George Troup's enchanting Dunedin Railway Station was built in 1906 (which happens to be the year in which both my mother and father were born. The station has lasted longer than mum and dad).
'Enchanting' because it is pure gingerbread, a Flemish renaissance affair of turrets, gorgeous gables, soaring entrances and a tower that challenges that which houses Big Ben. It's a lasagne of dark basalt from the Strath-Taieri layered with Oamaru limestone - dark chocolate with white chocolate as if paying homage to the old factory of Cadbury's that stands opposite - so close, in fact, that E.E. Barringer, erstwhile Managing Director of the confectionery company, used to use the station's clock, which he could see from his office window, for timekeeping rather than his wristwatch.
Above the viridian copper cupola of the tower New Zealand's starry ensign flutters daily casting its flickering shadow upon the magnificent terra-cotta Marseilles shingles that comprise its roof.
Inside, art recklessly compounds itself in a booking hall whose floor is made up of something like three-quarters of a million mosaic Minton tiles. Looking down from a balcony which is itself decorated with a Royal Doulton porcelain frieze one can pick out delightful mosaic tableaux of locomotives, carriages and other Thomas-The-Tank-Engine symbols. 'NZR' is ubiquitous; everywhere one looks New Zealand Railways' initials proudly proclaim George Troup's sycophantic architectural homage.
Detail extends to the structures that lie along five hundred metres of its platform including the gentlemen's lavatory with its serious chest high pissoires and boxy water closets along the opposite wall, dignified, correct and white-tiled hygienic. So noble are they that a waxworks identity parade of kings could inhabit these cubicles, kings installed in stalls at stool like bishops adorning niches in ancient European cathedrals.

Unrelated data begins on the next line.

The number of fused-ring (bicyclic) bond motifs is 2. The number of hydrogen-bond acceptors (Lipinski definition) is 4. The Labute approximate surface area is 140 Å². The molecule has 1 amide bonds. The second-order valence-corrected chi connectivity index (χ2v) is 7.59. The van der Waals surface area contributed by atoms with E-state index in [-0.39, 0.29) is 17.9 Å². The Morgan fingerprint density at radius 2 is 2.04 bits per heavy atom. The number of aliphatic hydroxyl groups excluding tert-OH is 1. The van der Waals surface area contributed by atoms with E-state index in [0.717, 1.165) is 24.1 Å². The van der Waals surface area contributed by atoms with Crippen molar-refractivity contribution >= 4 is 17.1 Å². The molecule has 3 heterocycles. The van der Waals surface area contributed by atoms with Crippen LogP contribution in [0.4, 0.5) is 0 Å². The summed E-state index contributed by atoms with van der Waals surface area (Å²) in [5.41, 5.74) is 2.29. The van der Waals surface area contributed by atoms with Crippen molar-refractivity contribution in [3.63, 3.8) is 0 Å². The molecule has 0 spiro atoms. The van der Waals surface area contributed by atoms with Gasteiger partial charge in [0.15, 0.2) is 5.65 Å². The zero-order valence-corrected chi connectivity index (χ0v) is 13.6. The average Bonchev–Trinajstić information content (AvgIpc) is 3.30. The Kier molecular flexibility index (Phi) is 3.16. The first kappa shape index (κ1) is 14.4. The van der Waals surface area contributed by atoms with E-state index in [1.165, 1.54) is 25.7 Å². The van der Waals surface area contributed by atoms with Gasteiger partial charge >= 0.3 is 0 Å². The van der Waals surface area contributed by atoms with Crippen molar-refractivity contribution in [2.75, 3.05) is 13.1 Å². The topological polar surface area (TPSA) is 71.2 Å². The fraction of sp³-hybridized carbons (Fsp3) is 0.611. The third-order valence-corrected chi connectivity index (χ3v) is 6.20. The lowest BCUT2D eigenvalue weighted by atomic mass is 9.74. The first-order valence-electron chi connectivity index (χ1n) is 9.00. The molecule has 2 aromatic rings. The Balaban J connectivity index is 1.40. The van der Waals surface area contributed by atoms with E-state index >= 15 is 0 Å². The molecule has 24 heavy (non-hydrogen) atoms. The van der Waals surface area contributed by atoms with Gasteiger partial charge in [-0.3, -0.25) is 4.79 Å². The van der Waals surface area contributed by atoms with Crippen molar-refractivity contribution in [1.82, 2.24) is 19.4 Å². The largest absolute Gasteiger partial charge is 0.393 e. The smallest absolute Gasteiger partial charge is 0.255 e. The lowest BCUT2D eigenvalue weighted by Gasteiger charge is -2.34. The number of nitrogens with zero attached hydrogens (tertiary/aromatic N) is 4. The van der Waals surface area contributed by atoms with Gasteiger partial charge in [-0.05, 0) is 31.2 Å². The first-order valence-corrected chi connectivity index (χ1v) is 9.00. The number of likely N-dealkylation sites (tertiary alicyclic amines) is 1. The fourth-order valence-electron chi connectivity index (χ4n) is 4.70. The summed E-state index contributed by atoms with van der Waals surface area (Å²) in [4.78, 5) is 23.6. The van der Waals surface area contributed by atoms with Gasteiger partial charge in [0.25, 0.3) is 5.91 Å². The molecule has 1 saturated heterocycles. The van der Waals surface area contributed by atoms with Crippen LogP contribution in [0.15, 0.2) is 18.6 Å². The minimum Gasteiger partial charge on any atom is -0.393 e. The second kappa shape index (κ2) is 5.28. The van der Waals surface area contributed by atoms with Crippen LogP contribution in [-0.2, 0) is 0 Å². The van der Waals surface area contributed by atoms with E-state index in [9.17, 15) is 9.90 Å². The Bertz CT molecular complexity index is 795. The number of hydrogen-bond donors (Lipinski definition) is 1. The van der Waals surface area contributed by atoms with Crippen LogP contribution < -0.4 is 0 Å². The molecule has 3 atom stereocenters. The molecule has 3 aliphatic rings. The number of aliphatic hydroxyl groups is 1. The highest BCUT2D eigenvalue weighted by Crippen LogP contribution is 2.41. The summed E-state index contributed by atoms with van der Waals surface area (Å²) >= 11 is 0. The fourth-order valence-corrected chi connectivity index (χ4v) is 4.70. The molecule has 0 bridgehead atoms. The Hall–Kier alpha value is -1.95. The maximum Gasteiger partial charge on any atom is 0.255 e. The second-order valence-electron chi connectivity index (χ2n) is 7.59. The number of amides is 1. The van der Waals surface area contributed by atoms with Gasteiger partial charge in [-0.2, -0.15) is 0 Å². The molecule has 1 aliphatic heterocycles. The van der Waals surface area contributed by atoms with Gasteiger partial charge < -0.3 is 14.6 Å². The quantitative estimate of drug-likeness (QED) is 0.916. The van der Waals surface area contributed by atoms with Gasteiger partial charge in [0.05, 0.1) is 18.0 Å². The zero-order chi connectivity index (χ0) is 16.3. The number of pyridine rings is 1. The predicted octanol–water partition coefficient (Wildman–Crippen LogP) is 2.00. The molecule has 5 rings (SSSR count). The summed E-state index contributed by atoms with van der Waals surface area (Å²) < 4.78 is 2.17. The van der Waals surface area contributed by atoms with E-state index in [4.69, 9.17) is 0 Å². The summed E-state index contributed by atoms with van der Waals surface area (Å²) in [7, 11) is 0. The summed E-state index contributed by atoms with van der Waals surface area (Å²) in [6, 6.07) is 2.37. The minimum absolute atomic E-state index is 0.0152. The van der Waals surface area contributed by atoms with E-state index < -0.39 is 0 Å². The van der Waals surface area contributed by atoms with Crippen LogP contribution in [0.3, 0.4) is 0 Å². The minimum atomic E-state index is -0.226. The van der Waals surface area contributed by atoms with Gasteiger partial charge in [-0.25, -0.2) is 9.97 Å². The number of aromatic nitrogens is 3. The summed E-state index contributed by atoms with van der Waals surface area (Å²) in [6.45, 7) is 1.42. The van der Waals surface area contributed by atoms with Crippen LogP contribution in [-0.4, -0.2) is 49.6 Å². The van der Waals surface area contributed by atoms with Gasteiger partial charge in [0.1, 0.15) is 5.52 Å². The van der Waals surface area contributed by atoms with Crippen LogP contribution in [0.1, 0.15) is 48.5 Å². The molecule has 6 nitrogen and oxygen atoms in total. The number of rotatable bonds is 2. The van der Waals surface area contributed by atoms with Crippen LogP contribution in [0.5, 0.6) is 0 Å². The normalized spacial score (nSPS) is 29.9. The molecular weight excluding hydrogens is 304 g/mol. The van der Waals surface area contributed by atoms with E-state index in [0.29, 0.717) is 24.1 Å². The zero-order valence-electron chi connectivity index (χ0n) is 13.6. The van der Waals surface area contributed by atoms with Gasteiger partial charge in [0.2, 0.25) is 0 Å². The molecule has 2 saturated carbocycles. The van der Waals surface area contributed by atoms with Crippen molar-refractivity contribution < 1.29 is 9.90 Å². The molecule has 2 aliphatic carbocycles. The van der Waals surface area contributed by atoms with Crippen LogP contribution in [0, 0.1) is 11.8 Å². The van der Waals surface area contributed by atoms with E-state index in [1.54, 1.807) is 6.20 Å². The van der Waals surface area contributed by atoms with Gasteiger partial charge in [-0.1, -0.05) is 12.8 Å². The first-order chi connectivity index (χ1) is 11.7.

It was to this lavatory that I made my urgent way one early morning while passing through Dunedin on a fact-finding tour for one of my books. It must have been something I ate, a wayward oyster perhaps, at that pretentious restaurant last evening before a restless night in the motel. A sudden colicky pain, incipient panic, I couldn't return to the motel; where might I go? I spotted George's rambling monument beyond a glory of tulips and, fortunately, found a car park outside the main door of the station which, at this time of morning on a weekend, was apparently deserted.
The lavatory was empty. No kings installed, I chose the one in the middle, dropped my slacks, and burst forth in blessed relief. Oh the relief!
I doubt if there's ever been a mass observation survey of people's lavatory paper usage habits while in the privacy of the privy but I'm happy to let on that I don't tear paper off its holder, I hold the roll in my left hand, extract a couple of sheets folded at the perforation and apply to the derrière as appropriate. On this memorable morning, though, I had no sooner started than the toilet roll leapt from my hand, fell to the mosaic floor, bounced once and rolled out of the stall, under the fifteen centimetre gap below the heavy mahogany door.
I can only describe the feeling that flooded over me after the initial realization as - appalled. The paper roll had gone completely. Had it left a tail I could have retrieved sheets bit by bit until business was concluded. But there it was, gone, and no substitute in sight.
Well, I couldn't just sit there. I reached down and gathering my scants and pants in one hand, frog-hopped to the door which, thanks to Troup's spatial generosity, was not easily to hand. Balanced ridiculously, I slid aside the brass bolt and then, squeaking the door partially open, surveyed the scene. There, as far away as it could possibly be, was the toilet roll, nestling under the polished pipes of a wash hand basin. I listened carefully. No sound from outside. I opened the door further and crouch-hopped, my hand still grasping my clothing, until I reached the toilet roll, then turning in a series of Russian Cossack steps, bounced back to the cubicle where, safe, I finished the ordeal. More relief.
At length, having flushed and feeling flushed, I washed my hands at that very basin whereupon, with a cheery whistle and a clanking of galvanized steel a man in a rubber apron appeared brandishing a scrubbing brush and with a chamois leather wrapped over one shoulder.
' 'Morning mate!' he said, 'Nice day for it.'
If only he knew.